As the disease progresses, the person affected may experience increasing difficulty in planning or organizing activities. They may behave inappropriately in social or work settings, and have trouble communicating with others, or relating to loved ones.
Shady Grove my little miss
Shady Grove my darling
Shady Grove my little miss
I’m going back to Harlan
Every time I walk this road
It’s always dark and cloudy
Every time I see that girl
I always tell her howdy
If you see my little miss
If you see my darling
If you see my little miss
Tell her I’m going to Harlan
They sacrifice upon the tops of the mountains, and burn incense upon the hills, under oaks and poplars and elms, because the shadow thereof is good: therefore your daughters shall commit whoredom, and your spouses shall commit adultery.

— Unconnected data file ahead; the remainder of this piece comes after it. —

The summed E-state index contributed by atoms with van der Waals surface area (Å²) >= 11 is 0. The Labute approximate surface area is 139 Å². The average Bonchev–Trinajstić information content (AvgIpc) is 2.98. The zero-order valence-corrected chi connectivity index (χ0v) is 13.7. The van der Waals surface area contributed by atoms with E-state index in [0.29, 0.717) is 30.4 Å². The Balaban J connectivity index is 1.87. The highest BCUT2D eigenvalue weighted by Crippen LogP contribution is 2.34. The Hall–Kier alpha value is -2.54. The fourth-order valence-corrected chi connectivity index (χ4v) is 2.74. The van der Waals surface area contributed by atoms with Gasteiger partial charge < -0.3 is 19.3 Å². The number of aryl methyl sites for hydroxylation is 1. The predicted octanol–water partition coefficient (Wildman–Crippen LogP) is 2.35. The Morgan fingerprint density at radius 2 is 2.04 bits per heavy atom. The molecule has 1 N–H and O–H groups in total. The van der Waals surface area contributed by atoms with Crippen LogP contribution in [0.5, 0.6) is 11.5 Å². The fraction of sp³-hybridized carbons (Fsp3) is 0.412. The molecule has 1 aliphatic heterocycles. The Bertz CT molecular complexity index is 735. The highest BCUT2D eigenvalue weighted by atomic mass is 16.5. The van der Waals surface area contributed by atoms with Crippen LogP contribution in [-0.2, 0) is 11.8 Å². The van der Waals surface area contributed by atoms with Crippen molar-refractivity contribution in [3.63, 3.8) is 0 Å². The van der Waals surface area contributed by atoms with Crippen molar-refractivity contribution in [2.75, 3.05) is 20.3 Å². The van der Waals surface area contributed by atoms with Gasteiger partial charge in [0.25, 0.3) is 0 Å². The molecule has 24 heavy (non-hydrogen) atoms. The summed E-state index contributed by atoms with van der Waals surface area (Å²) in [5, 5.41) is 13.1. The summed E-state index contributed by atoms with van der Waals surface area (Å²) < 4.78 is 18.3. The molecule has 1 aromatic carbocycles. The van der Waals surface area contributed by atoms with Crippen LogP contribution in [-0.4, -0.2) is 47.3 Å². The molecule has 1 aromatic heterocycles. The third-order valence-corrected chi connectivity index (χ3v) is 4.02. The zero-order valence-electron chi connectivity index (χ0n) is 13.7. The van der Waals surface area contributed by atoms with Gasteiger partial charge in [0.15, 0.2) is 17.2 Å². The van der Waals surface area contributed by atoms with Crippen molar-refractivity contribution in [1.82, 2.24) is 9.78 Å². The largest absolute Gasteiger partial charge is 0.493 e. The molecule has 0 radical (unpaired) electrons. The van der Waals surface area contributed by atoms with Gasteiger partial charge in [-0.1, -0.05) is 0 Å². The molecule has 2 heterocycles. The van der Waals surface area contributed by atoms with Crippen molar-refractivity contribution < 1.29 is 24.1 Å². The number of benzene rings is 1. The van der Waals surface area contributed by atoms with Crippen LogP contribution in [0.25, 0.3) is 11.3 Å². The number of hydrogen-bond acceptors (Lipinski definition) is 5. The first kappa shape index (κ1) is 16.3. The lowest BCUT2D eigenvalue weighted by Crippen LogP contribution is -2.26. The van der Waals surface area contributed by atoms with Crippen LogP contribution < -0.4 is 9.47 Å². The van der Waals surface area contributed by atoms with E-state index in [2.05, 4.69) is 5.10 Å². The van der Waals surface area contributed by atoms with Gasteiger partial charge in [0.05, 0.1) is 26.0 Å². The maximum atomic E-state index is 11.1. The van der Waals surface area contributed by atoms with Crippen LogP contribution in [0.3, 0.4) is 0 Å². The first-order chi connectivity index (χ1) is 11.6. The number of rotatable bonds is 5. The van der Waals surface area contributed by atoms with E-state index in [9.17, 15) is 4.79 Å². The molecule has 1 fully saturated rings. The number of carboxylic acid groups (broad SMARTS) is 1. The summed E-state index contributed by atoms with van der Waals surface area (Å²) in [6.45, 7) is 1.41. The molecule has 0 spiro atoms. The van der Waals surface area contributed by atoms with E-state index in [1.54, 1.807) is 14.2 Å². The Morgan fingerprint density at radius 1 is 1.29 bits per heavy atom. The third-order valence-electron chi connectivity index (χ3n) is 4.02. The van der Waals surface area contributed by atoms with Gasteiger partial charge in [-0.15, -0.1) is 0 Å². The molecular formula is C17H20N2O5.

The North-West Territories became the province of Saskatchewan on September 1, 1905. Its political leaders at the time proclaimed its destiny was to become Canada’s most powerful province. Saskatchewan embarked on an ambitious province-building program based on its Anglo-Canadian culture and wheat production for the export market. Population quintupled from 91,000 in 1901 to 492,000 to 1911, thanks to heavy immigration of farmers from the Ukraine, U.S., and other countries.
In 1870, Canada acquired the Hudson’s Bay Company’s territories and formed the North-West Territories to administer the vast territory between British Columbia and Manitoba. The national policy set by the federal government, the Canadian Pacific Railway, the Hudson’s Bay Company and associated land companies encouraged immigration. The Dominion Lands Act of 1872 permitted settlers to acquire one quarter of a square mile of land to homestead and offered an additional quarter upon establishing a homestead.